Are markers of inflammation more strongly associated with risk for fatal than for nonfatal vascular events?

Sattar, N.A. et al. (2009) Are markers of inflammation more strongly associated with risk for fatal than for nonfatal vascular events? PLoS Medicine, 6(6), e1000099. (doi: 10.1371/journal.pmed.1000099)

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<p><b>Background:</b> Circulating inflammatory markers may more strongly relate to risk of fatal versus nonfatal cardiovascular disease (CVD) events, but robust prospective evidence is lacking. We tested whether interleukin (IL)-6, C-reactive protein (CRP), and fibrinogen more strongly associate with fatal compared to nonfatal myocardial infarction (MI) and stroke.</p> <p><b>Methods and Findings:</b> In the Prospective Study of Pravastatin in the Elderly at Risk (PROSPER), baseline inflammatory markers in up to 5,680 men and women aged 70-82 y were related to risk for endpoints; nonfatal CVD (i.e., nonfatal MI and nonfatal stroke [n = 672]), fatal CVD (n = 190), death from other CV causes (n = 38), and non-CVD mortality (n = 300), over 3.2-y follow-up. Elevations in baseline IL-6 levels were significantly (p = 0.0009; competing risks model analysis) more strongly associated with fatal CVD (hazard ratio [HR] for 1 log unit increase in IL-6 1.75, 95% confidence interval [CI] 1.44-2.12) than with risk of nonfatal CVD (1.17, 95% CI 1.04-1.31), in analyses adjusted for treatment allocation. The findings were consistent in a fully adjusted model. These broad trends were similar for CRP and, to a lesser extent, for fibrinogen. The results were also similar in placebo and statin recipients (i.e., no interaction). The C-statistic for fatal CVD using traditional risk factors was significantly (+0.017; p<0.0001) improved by inclusion of IL-6 but not so for nonfatal CVD events (p = 0.20).</p> <p><b>Conclusions:</b> In PROSPER, inflammatory markers, in particular IL-6 and CRP, are more strongly associated with risk of fatal vascular events than nonfatal vascular events. These novel observations may have important implications for better understanding aetiology of CVD mortality, and have potential clinical relevance.</p>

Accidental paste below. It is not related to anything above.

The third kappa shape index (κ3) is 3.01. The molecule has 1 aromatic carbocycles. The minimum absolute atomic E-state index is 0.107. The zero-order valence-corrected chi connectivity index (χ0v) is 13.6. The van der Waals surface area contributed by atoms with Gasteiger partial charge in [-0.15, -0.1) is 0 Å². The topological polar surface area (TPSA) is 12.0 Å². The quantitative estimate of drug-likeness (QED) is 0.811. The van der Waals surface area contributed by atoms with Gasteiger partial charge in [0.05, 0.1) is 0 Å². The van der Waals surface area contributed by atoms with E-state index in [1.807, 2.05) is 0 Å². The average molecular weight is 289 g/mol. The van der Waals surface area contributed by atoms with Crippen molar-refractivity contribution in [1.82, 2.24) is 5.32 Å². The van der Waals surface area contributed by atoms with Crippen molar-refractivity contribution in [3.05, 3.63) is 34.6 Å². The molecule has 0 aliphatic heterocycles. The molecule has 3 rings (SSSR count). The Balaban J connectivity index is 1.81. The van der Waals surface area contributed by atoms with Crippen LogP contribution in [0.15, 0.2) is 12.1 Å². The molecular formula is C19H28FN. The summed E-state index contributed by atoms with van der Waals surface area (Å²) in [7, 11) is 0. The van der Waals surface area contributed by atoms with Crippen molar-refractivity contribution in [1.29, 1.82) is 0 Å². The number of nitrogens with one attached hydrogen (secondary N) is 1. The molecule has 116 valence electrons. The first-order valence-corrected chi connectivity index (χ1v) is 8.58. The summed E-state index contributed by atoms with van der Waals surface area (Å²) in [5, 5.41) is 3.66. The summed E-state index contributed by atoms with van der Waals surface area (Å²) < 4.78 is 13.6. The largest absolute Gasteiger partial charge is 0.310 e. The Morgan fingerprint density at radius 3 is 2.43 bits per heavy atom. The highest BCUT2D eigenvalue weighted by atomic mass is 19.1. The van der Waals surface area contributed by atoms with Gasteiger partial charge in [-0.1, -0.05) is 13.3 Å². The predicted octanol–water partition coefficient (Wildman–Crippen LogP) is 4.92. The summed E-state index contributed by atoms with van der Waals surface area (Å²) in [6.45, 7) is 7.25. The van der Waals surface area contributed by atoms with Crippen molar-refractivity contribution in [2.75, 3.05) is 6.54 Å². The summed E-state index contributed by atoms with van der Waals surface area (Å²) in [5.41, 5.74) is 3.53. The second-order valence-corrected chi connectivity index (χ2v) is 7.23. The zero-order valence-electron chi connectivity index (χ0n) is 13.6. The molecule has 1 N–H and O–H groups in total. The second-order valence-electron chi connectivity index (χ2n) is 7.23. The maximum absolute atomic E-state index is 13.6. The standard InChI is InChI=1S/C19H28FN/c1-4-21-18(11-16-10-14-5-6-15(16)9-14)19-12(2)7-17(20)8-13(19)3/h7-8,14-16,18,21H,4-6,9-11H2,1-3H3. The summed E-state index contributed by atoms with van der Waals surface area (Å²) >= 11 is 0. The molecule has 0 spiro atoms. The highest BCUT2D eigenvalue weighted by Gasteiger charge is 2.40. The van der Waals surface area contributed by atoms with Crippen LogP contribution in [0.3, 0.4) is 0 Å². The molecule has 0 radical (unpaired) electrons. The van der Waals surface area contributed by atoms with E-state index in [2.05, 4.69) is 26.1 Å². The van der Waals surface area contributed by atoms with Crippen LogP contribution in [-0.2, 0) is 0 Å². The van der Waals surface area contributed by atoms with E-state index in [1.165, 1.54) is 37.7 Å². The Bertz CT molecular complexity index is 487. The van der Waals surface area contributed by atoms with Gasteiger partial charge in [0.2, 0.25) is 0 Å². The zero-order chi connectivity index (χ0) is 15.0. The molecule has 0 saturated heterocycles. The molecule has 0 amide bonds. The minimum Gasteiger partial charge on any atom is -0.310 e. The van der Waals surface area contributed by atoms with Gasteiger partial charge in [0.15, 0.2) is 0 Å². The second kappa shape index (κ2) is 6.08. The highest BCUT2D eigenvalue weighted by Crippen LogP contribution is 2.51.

Item Type:Articles
Glasgow Author(s) Enlighten ID:Macfarlane, Professor Peter and Welsh, Dr Paul and Stott J, Professor David and Ford, Professor Ian and Shepherd, Prof James and Lowe, Professor Gordon and Cobbe, Professor Stuart and Murray, Mrs Heather and Sattar, Professor Naveed
Authors: Sattar, N.A., Murray, H.M., Welsh, P.I., Blauw, G.J., Buckley, B.M., Cobbe, S., de Craen, A.J.M., Lowe, G.D., Jukema, J.W., Macfarlane, P.W., Stott, D.J., Murphy, M.B., Westendorp, R.G.J., Shepherd, J., and Ford, I.
College/School:College of Medical Veterinary and Life Sciences > School of Health & Wellbeing > Robertson Centre
College of Medical Veterinary and Life Sciences > School of Cardiovascular & Metabolic Health
College of Medical Veterinary and Life Sciences > School of Medicine, Dentistry & Nursing
Journal Name:PLoS Medicine
Publisher:Public Library of Science
ISSN (Online):1549-1277
Published Online:23 June 2009
Copyright Holders:Copyright © 2009 The Authors
First Published:First published in PLoS Medicine 6(6):e1000099
Publisher Policy:Reproduced in accordance with the copyright policy of the publisher

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